EU-AFRICA BUSINESS FORUM
Follow-up report on
Roundtable n° 10: Social Entrepreneurship
Developed by: Max Bulakovskiy
April...
2
EU- Africa Business Forum (2014) - Roundtable 10: Social Entrepreneurship
April 2014
TABLE OF CONTENTS
1. BACKGROUND INF...
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EU- Africa Business Forum (2014) - Roundtable 10: Social Entrepreneurship
April 2014
“Over the past century, researchers...
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EU- Africa Business Forum (2014) - Roundtable 10: Social Entrepreneurship
April 2014
1. BACKGROUND INFORMATION
1.1 Ratio...
5
EU- Africa Business Forum (2014) - Roundtable 10: Social Entrepreneurship
April 2014
1.2 Definition
There are various de...
6
EU- Africa Business Forum (2014) - Roundtable 10: Social Entrepreneurship
April 2014
1.3 Why Social Entrepreneurship?
So...
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EU- Africa Business Forum (2014) - Roundtable 10: Social Entrepreneurship
April 2014
1.4 Social Entrepreneurship in the ...
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EU- Africa Business Forum (2014) - Roundtable 10: Social Entrepreneurship
April 2014
1.5 Social Entrepreneurship in Afri...
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EU- Africa Business Forum (2014) - Roundtable 10: Social Entrepreneurship
April 2014
2. ROUNDTABLE
2.1 Roundtable Focus
...
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EU- Africa Business Forum (2014) - Roundtable 10: Social Entrepreneurship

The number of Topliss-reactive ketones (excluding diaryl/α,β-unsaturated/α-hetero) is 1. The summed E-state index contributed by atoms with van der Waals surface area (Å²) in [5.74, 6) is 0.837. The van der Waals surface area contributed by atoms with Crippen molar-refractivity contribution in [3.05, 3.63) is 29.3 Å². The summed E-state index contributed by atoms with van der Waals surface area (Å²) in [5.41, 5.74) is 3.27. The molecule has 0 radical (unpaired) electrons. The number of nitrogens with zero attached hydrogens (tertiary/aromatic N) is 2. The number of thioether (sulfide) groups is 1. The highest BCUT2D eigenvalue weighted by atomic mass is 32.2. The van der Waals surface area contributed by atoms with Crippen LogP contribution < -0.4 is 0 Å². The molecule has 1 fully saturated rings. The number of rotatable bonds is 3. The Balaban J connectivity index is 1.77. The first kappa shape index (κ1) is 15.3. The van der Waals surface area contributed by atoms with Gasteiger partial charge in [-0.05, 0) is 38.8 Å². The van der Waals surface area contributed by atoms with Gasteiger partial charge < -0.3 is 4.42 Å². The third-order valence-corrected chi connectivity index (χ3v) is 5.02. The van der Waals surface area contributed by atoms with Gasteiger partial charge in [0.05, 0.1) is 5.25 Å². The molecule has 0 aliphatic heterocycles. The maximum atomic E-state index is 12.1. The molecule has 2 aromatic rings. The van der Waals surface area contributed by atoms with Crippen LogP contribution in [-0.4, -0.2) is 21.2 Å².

April 2014
2.3 Building blocks
The building b...
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EU- Africa Business Forum (2014) - Roundtable 10: Social Entrepreneurship
April 2014
2.4 Roundtable Contributors
Chair:...
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EU- Africa Business Forum (2014) - Roundtable 10: Social Entrepreneurship
April 2014
3. FINDINGS
3.1 Roundtable Finding...
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EU- Africa Business Forum (2014) - Roundtable 10: Social Entrepreneurship
April 2014
3.2 Roundtable Examples / Best Pra...
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EU- Africa Business Forum (2014) - Roundtable 10: Social Entrepreneurship
April 2014
to create over 50 ventures and has...
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EU- Africa Business Forum (2014) - Roundtable 10: Social Entrepreneurship
April 2014
4. RECOMMENDATIONS
4.1 Roundtable ...
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EU- Africa Business Forum (2014) - Roundtable 10: Social Entrepreneurship
April 2014
4.2 Five Concrete Actions
The foll...
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EU-AFRICA BUSINESS FORUM - report on Roundtable n° 10: Social Entrepreneurship

  1. 1. EU-AFRICA BUSINESS FORUM Follow-up report on Roundtable n° 10: Social Entrepreneurship Developed by: Max Bulakovskiy April 2014 Brussels, Belgium